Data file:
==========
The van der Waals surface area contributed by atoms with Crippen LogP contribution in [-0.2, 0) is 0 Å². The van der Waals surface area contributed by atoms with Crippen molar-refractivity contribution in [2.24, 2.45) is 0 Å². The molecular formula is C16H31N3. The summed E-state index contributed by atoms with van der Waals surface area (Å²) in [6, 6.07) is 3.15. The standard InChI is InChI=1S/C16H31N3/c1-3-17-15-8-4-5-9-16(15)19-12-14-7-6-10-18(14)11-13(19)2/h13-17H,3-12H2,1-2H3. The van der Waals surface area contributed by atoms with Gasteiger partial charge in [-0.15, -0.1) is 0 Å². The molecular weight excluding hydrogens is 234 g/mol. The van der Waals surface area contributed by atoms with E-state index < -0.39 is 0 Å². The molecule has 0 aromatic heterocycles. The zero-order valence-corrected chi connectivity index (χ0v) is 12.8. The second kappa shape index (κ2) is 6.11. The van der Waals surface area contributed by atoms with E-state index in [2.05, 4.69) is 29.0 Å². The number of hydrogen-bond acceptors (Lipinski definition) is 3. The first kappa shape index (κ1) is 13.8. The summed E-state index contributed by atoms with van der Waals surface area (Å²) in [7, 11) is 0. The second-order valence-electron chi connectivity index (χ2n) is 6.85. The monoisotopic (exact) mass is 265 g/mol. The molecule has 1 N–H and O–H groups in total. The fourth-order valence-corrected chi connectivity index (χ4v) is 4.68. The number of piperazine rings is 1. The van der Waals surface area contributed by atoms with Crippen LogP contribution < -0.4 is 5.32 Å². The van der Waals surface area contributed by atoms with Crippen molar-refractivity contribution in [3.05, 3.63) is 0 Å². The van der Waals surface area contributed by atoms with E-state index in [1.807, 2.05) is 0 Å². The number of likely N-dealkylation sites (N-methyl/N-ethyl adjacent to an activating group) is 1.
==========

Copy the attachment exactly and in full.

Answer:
The van der Waals surface area contributed by atoms with Crippen LogP contribution in [-0.2, 0) is 0 Å². The van der Waals surface area contributed by atoms with Crippen molar-refractivity contribution in [2.24, 2.45) is 0 Å². The molecular formula is C16H31N3. The summed E-state index contributed by atoms with van der Waals surface area (Å²) in [6, 6.07) is 3.15. The standard InChI is InChI=1S/C16H31N3/c1-3-17-15-8-4-5-9-16(15)19-12-14-7-6-10-18(14)11-13(19)2/h13-17H,3-12H2,1-2H3. The van der Waals surface area contributed by atoms with Gasteiger partial charge in [-0.15, -0.1) is 0 Å². The molecular weight excluding hydrogens is 234 g/mol. The van der Waals surface area contributed by atoms with E-state index < -0.39 is 0 Å². The molecule has 0 aromatic heterocycles. The zero-order valence-corrected chi connectivity index (χ0v) is 12.8. The second kappa shape index (κ2) is 6.11. The van der Waals surface area contributed by atoms with E-state index in [2.05, 4.69) is 29.0 Å². The number of hydrogen-bond acceptors (Lipinski definition) is 3. The first kappa shape index (κ1) is 13.8. The summed E-state index contributed by atoms with van der Waals surface area (Å²) in [7, 11) is 0. The second-order valence-electron chi connectivity index (χ2n) is 6.85. The monoisotopic (exact) mass is 265 g/mol. The molecule has 1 N–H and O–H groups in total. The fourth-order valence-corrected chi connectivity index (χ4v) is 4.68. The number of piperazine rings is 1. The van der Waals surface area contributed by atoms with Crippen LogP contribution < -0.4 is 5.32 Å². The van der Waals surface area contributed by atoms with Crippen molar-refractivity contribution in [3.05, 3.63) is 0 Å². The van der Waals surface area contributed by atoms with E-state index in [1.807, 2.05) is 0 Å². The number of likely N-dealkylation sites (N-methyl/N-ethyl adjacent to an activating group) is 1.